Meet Juan Armando Mendez

In 2020 a “call for stories” was sent out to each partner organization with hopes that people would find the time to participate. This story project was initiated to switch the narrative from having the World Neighbours Canada volunteers tell the stories of those participating in or initiating programs, to having them tell their own stories with as much or as little detail. This is one of those stories. To read more visit Stories.

Juan Armando Méndez, Honduras

 My name is Juan Armando Méndez, I am a bricklayer and agroecological producer, partner of the Caja de Ahorro y Crédito Rural “Nueva Generación”. I am married to Mrs. Lucila Idiáquez with an 11-year-old daughter. I live in the community of La Libertad, Azabache Danlí El Paraíso, Honduras.

Before Vecinos Honduras came to my community, I thought I “knew everything”, without having any idea of ​​”learning new things” this has motivated me more to continue learning; As a way of understanding more about the work of Vecinos Honduras, I always wondered what does it mean to Return to Earth (VH slogan)? Answering me today, “I realize that it is better to be on Earth producing, than to be with a different mind in other directions”. This new knowledge is part of the changes of a person, family and community.

I feel that my life has changed, I learned to respect nature and people, “I see them as my own person, love each other and share with others, the health of my family has changed” is also a process of unlearning some agricultural practices that were negatively affecting me emotionally and were polluting nature.

Together with my family I have a 1.4-hectare plot, diversified with local crops, its main crop is coffee. “I learned to see the plants with affection, applying organic products, taking care of the land,” and now I say, “that if there are no trees, there are no water and without water there is no life”. This philosophy is possible using organic products and stopping using chemical products. This change is not easy but not impossible, and “I have achieved it with the support of my family and Honduran neighbors”. It is already three years from beginning applying only organic products on my plot. At the beginning I lowered the agriculture production, however in this short time I increased by 1% the production from applying organic products, and I have also saved approximately $820.00 in purchase of chemical fertilizers. I feel happy with these changes for the health and economy of my family and community; “using chemicals now offends me.”

After experiencing the amino acid products (liquid) and the Bocachi fertilizer (solid) in my plot, I now share my experience, knowledge and organic product with other producers, so that they can experiment and will be convinced of the effectiveness of the product. Currently I have generated $1,200.00 from the sale of these products; next year I will invest them in expanding my growing area with 0.70 more hectares than I already have.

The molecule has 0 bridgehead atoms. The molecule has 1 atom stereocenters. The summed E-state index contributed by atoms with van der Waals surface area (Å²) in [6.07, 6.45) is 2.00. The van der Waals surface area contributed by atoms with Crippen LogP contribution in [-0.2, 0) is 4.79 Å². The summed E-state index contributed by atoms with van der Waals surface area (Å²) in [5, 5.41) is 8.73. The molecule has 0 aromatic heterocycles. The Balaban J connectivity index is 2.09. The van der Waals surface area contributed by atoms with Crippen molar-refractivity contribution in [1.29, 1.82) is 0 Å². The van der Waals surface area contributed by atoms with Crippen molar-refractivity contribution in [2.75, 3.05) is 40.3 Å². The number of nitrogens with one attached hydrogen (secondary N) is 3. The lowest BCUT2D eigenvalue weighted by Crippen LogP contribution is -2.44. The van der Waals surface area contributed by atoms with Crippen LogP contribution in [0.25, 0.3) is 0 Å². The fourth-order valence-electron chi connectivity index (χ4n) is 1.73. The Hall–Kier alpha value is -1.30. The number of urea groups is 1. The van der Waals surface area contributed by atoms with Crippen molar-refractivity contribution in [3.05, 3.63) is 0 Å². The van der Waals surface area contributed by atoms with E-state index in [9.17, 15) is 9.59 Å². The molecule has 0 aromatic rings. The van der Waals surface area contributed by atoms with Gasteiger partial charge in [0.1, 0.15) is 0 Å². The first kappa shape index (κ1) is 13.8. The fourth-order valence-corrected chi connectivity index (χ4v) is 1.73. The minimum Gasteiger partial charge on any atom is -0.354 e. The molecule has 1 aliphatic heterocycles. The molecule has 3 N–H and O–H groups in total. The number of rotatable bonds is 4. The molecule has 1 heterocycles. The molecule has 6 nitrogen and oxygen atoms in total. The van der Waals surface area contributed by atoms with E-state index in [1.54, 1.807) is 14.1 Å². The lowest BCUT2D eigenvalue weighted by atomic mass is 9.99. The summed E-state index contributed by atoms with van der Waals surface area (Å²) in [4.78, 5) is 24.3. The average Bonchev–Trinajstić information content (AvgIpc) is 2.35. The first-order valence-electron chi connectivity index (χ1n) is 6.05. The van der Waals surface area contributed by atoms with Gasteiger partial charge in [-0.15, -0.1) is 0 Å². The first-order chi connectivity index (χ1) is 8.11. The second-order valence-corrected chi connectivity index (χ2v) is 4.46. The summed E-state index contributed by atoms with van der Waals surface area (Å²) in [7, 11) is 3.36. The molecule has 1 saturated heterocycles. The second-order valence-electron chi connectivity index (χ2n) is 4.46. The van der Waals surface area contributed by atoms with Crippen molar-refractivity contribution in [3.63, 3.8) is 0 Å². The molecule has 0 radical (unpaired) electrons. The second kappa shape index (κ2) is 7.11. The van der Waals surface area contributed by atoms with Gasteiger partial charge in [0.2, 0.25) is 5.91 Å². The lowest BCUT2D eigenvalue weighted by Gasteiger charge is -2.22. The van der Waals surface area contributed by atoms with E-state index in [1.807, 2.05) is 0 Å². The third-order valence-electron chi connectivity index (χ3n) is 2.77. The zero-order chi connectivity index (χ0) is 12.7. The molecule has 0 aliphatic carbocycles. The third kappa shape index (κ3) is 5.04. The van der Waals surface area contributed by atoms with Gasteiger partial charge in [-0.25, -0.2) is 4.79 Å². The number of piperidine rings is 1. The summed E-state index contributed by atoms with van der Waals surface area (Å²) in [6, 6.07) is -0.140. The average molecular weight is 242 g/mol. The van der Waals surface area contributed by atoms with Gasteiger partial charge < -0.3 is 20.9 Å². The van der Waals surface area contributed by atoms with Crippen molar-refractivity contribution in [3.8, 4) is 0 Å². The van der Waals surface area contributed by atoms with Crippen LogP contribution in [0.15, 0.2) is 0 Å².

In addition, I am a member of a “New Generation” Rural Savings and Credit Fund. I feel motivated to be organized in my community, as “if we are not organizing it does nothing”. Being a part of this organization has given a space to market coffee production at a fair price. In the last harvest, I sold 272.15 kg of dry parchment coffee through the Rural Box, obtaining an additional profit of $168.00. “I feel happy because now I am selling the coffee well,” as before I joined this organization, I sold my product badly. Now, for every Kg I am generating an additional $1.61 because the quality of my product has improved and I am marketing through the organization, “I feel very motivated to be part of the organization.”

Together with my family we have a dream of having our coffee maca with the name “I am what I am, pure Azabache coffee”. We are already working to make it come true, it will be an option to improve and take advantage of our production, generating opportunities for families in my community.

Grateful to Vecinos Honduras and their cooperators for the support they have given us as a community, which has been used by most of the families in our community.

World Neighbours Canada to receive funding from the Fund for Innovation and Transformation!

World Neighbours Canada is pleased to share some great news! We have been selected as one of 13 organizations in Canada to receive funding from the Fund for Innovation and Transformation (FIT) in its third round of projects.

Our project is in Burkina Faso, working with our longstanding partner organization in the eastern region. All FIT projects have a “testing” or research focus. In our case, we are testing a new approach to supporting women to be entrepreneurs in the fattening of sheep. This involves buying young sheep, raising them well with good care and feeding, and then selling them for a higher price. Compared to breeding and raising sheep, fattening entails lower risks and produces quicker income. Including other family members in the venture is a key part of the project.